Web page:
Valentine's Day will come and go before our next Thankful Thursday, so can we just say now that we love living in the Tri-Cities?
We love that people are willing to serve each other. We love that people give others a chance to better themselves. We love the quality of life here.
For a little, tiny example, The Tri-Cities Diaper Bank provides diapers to families in need. WIC and food stamps don't cover diapers, which makes sense because they're not food.
But daycare providers require parents to bring disposable diapers. So for families that need social services and parents who are trying to work or go to school, there is a gap in the system.
The diaper bank is a faith-based program provided by the Seventh-day Adventists. This week students at Jason Lee Elementary donated at least 14,000 diapers to the bank.
The diaper drive ends Tuesday, and donations can be dropped off at Jason Lee, 1750 McMurray St., from 8 a.m. to 4 p.m.
For more information, go to tricitiesdiaperbank.org.
It's a nice cooperative effort between different parts of the community.
Making a new start is hard, especially when it involves leaving behind old friends and destructive habits.
We're impressed with the goals of the Oxford House organization. The nonprofit agency gives people a chance to segue between treatment programs and normal life.
We're impressed also that the residents are responsible to pay rent. They also are in charge of keeping themselves sober and their living quarters clean.
There are no managers. Residents elect officers, have weekly house meetings and vote in new members. In other words, they practice the skills required to be responsible citizens.
Some things people have to do for themselves, like deciding to get back on track, but help from a supporting cast makes it easier to keep that resolve.
Not just surviving
For cancer survivor Kelly Knight, exercise is nothing new. But even common routines take on new meaning in the aftermath of one of life's biggest challenges.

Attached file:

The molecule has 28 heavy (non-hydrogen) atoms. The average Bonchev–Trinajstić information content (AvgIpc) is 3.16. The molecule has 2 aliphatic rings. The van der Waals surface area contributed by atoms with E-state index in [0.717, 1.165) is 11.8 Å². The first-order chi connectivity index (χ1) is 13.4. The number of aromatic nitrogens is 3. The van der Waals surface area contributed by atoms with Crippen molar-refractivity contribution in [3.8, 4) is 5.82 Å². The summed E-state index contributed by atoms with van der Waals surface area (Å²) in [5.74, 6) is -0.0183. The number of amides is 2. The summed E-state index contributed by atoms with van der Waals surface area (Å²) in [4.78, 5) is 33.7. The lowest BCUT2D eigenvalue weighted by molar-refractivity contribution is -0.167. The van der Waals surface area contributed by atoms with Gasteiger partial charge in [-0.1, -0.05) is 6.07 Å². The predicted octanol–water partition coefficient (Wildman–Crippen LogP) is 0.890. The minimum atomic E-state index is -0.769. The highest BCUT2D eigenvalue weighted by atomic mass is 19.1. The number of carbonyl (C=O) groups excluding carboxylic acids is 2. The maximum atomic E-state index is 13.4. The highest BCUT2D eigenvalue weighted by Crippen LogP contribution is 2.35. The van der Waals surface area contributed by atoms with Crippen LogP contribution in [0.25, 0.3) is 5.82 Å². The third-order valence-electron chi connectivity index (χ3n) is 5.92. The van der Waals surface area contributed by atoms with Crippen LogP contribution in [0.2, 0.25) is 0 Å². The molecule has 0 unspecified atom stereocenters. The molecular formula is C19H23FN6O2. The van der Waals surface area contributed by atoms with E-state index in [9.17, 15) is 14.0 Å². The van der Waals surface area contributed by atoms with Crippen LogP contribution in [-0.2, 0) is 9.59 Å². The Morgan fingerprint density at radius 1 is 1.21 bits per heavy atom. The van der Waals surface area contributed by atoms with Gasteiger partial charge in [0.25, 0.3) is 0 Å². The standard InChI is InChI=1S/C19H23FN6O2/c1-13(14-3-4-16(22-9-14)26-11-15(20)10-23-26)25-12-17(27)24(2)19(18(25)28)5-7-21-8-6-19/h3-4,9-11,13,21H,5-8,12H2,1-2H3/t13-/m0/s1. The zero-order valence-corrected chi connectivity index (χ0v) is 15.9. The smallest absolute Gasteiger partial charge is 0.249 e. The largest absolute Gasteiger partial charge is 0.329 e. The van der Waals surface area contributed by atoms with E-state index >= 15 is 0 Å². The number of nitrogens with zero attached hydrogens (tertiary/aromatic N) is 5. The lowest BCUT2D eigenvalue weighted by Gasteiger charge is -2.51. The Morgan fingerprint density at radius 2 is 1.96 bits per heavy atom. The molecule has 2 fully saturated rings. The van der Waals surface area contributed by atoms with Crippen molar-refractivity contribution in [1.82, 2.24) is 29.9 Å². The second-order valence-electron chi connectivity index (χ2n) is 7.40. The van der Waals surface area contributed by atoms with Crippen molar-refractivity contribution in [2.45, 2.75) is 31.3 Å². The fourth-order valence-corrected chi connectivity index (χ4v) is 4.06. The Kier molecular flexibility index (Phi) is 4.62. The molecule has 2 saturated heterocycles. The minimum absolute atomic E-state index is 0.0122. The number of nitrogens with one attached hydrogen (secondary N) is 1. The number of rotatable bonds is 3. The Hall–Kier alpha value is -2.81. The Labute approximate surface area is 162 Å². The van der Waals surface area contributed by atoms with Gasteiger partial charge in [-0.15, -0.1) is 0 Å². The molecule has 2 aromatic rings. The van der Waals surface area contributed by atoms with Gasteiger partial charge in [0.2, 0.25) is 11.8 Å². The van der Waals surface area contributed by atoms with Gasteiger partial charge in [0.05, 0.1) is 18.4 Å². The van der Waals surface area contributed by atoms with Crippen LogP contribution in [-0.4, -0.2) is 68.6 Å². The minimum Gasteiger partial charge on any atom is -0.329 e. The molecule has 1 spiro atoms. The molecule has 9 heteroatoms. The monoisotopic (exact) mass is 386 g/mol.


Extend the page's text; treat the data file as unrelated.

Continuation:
People who have had these life-challenging experiences, are often grateful for things they may have taken for granted before. Things like being able to exercise.
It's no surprise to us that Knight feels better when she exercises; most people do. It's a great medicine.
So for those of us who aren't facing a serious illness, maybe we can glean from her wisdom. Whether you hit the gym or walk the dog, moving is better than sitting on the couch.
Pick up any Friday edition of the Tri-City Herald and scan the AT Section. There always is some local talent on display in this community. So many, in fact, that if we start to name them, we certainly will leave someone out.
The incomplete list includes the Academy of Children's Theatre, the Richland Players and Mid-Columbia Musical Theatre. (We really could go on here for many paragraphs more.) But one common thread that runs through the three groups we listed is Jo Brodzinski.
Her selfless contribution to the Tri-City arts scene and boundless energy devoted to that cause are why she will be honored Friday by her peers, associates and admirers.
It's true that we don't have a performing arts center, but one thing this community has lots of is performing arts.
We love that there are so many opportunities for people to participate and enjoy our native talent.